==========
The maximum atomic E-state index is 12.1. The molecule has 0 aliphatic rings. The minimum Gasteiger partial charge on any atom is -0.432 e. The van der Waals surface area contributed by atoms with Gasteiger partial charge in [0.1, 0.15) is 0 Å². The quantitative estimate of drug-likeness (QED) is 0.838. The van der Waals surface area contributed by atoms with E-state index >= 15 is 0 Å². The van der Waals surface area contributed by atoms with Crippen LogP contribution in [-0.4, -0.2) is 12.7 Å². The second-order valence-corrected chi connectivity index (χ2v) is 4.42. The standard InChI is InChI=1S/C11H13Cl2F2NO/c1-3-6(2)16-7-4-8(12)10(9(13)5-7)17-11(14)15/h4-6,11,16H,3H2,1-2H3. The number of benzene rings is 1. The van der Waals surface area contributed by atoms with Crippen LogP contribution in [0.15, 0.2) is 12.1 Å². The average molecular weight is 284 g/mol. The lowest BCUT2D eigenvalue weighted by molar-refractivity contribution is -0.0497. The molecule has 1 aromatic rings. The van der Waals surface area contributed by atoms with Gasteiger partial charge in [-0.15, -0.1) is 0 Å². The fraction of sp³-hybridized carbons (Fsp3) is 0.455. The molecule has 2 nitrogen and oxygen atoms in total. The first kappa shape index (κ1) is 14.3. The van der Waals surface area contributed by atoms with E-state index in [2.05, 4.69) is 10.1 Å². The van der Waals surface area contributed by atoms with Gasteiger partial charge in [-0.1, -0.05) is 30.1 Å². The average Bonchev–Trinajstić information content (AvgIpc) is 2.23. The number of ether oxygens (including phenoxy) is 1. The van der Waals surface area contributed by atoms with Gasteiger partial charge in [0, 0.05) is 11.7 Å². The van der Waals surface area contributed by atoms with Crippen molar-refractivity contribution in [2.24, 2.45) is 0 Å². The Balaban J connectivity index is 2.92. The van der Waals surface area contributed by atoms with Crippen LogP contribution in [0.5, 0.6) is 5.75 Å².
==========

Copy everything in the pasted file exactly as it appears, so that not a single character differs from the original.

The maximum atomic E-state index is 12.1. The molecule has 0 aliphatic rings. The minimum Gasteiger partial charge on any atom is -0.432 e. The van der Waals surface area contributed by atoms with Gasteiger partial charge in [0.1, 0.15) is 0 Å². The quantitative estimate of drug-likeness (QED) is 0.838. The van der Waals surface area contributed by atoms with E-state index >= 15 is 0 Å². The van der Waals surface area contributed by atoms with Crippen LogP contribution in [-0.4, -0.2) is 12.7 Å². The second-order valence-corrected chi connectivity index (χ2v) is 4.42. The standard InChI is InChI=1S/C11H13Cl2F2NO/c1-3-6(2)16-7-4-8(12)10(9(13)5-7)17-11(14)15/h4-6,11,16H,3H2,1-2H3. The number of benzene rings is 1. The van der Waals surface area contributed by atoms with Crippen LogP contribution in [0.15, 0.2) is 12.1 Å². The average molecular weight is 284 g/mol. The lowest BCUT2D eigenvalue weighted by molar-refractivity contribution is -0.0497. The molecule has 1 aromatic rings. The van der Waals surface area contributed by atoms with Gasteiger partial charge in [-0.15, -0.1) is 0 Å². The fraction of sp³-hybridized carbons (Fsp3) is 0.455. The molecule has 2 nitrogen and oxygen atoms in total. The first kappa shape index (κ1) is 14.3. The van der Waals surface area contributed by atoms with E-state index in [2.05, 4.69) is 10.1 Å². The van der Waals surface area contributed by atoms with Gasteiger partial charge in [-0.1, -0.05) is 30.1 Å². The average Bonchev–Trinajstić information content (AvgIpc) is 2.23. The number of ether oxygens (including phenoxy) is 1. The van der Waals surface area contributed by atoms with Gasteiger partial charge in [0, 0.05) is 11.7 Å². The van der Waals surface area contributed by atoms with Crippen molar-refractivity contribution in [2.24, 2.45) is 0 Å². The Balaban J connectivity index is 2.92. The van der Waals surface area contributed by atoms with Crippen LogP contribution in [0.5, 0.6) is 5.75 Å².